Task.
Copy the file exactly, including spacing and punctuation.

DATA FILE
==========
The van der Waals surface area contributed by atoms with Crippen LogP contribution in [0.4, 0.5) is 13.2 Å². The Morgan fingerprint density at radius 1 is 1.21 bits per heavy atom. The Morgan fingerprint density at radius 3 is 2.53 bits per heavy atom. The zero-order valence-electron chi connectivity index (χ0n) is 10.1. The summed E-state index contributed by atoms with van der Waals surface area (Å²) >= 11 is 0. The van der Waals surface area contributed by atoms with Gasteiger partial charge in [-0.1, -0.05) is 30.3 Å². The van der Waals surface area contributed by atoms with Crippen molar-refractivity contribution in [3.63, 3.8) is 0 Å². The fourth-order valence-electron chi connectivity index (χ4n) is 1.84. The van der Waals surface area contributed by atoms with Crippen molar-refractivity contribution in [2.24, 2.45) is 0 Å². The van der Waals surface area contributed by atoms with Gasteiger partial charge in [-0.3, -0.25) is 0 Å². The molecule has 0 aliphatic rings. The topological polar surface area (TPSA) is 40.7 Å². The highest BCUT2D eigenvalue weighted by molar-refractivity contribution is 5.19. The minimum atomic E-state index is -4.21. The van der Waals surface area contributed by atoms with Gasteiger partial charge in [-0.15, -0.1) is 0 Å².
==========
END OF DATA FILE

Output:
The van der Waals surface area contributed by atoms with Crippen LogP contribution in [0.4, 0.5) is 13.2 Å². The Morgan fingerprint density at radius 1 is 1.21 bits per heavy atom. The Morgan fingerprint density at radius 3 is 2.53 bits per heavy atom. The zero-order valence-electron chi connectivity index (χ0n) is 10.1. The summed E-state index contributed by atoms with van der Waals surface area (Å²) >= 11 is 0. The van der Waals surface area contributed by atoms with Gasteiger partial charge in [-0.1, -0.05) is 30.3 Å². The van der Waals surface area contributed by atoms with Crippen molar-refractivity contribution in [3.63, 3.8) is 0 Å². The fourth-order valence-electron chi connectivity index (χ4n) is 1.84. The van der Waals surface area contributed by atoms with Crippen molar-refractivity contribution in [2.24, 2.45) is 0 Å². The van der Waals surface area contributed by atoms with Gasteiger partial charge in [-0.3, -0.25) is 0 Å². The molecule has 0 aliphatic rings. The topological polar surface area (TPSA) is 40.7 Å². The highest BCUT2D eigenvalue weighted by molar-refractivity contribution is 5.19. The minimum atomic E-state index is -4.21. The van der Waals surface area contributed by atoms with Gasteiger partial charge in [-0.15, -0.1) is 0 Å².